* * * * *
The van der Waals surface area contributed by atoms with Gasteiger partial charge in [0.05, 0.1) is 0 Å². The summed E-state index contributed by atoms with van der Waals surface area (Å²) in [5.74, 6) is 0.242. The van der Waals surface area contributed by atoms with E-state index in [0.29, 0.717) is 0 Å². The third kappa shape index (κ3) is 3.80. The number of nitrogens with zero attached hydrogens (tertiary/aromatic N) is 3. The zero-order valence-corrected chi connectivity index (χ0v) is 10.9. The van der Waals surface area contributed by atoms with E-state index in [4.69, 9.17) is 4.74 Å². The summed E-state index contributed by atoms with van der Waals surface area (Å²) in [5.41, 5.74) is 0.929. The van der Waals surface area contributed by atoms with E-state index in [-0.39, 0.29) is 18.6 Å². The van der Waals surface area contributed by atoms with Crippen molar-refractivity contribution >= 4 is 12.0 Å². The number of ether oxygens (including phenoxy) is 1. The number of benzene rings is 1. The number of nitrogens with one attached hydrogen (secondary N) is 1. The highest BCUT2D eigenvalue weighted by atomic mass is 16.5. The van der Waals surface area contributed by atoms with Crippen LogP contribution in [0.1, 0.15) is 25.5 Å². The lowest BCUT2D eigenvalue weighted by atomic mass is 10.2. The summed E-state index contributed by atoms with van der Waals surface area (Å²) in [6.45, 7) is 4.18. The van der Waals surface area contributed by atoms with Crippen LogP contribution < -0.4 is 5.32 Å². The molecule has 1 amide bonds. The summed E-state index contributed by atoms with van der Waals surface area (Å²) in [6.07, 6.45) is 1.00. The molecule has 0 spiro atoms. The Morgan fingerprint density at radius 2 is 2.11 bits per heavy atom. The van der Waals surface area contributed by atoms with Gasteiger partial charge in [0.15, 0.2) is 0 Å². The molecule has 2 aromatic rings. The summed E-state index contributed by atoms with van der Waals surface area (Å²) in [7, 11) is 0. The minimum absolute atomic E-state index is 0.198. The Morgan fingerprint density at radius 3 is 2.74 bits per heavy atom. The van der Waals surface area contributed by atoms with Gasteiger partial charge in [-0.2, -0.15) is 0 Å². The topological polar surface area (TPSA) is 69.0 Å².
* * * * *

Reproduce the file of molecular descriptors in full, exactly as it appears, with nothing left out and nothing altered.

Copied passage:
The van der Waals surface area contributed by atoms with Gasteiger partial charge in [0.05, 0.1) is 0 Å². The summed E-state index contributed by atoms with van der Waals surface area (Å²) in [5.74, 6) is 0.242. The van der Waals surface area contributed by atoms with E-state index in [0.29, 0.717) is 0 Å². The third kappa shape index (κ3) is 3.80. The number of nitrogens with zero attached hydrogens (tertiary/aromatic N) is 3. The zero-order valence-corrected chi connectivity index (χ0v) is 10.9. The van der Waals surface area contributed by atoms with E-state index in [4.69, 9.17) is 4.74 Å². The summed E-state index contributed by atoms with van der Waals surface area (Å²) in [5.41, 5.74) is 0.929. The van der Waals surface area contributed by atoms with E-state index in [-0.39, 0.29) is 18.6 Å². The van der Waals surface area contributed by atoms with Crippen molar-refractivity contribution >= 4 is 12.0 Å². The number of ether oxygens (including phenoxy) is 1. The number of benzene rings is 1. The number of nitrogens with one attached hydrogen (secondary N) is 1. The highest BCUT2D eigenvalue weighted by atomic mass is 16.5. The van der Waals surface area contributed by atoms with Crippen LogP contribution in [0.1, 0.15) is 25.5 Å². The lowest BCUT2D eigenvalue weighted by atomic mass is 10.2. The summed E-state index contributed by atoms with van der Waals surface area (Å²) in [6.45, 7) is 4.18. The van der Waals surface area contributed by atoms with Crippen LogP contribution < -0.4 is 5.32 Å². The molecule has 1 amide bonds. The summed E-state index contributed by atoms with van der Waals surface area (Å²) in [6.07, 6.45) is 1.00. The molecule has 0 spiro atoms. The Morgan fingerprint density at radius 2 is 2.11 bits per heavy atom. The van der Waals surface area contributed by atoms with Gasteiger partial charge in [0.15, 0.2) is 0 Å². The molecule has 2 aromatic rings. The summed E-state index contributed by atoms with van der Waals surface area (Å²) in [7, 11) is 0. The minimum absolute atomic E-state index is 0.198. The Morgan fingerprint density at radius 3 is 2.74 bits per heavy atom. The van der Waals surface area contributed by atoms with Gasteiger partial charge in [-0.2, -0.15) is 0 Å². The topological polar surface area (TPSA) is 69.0 Å².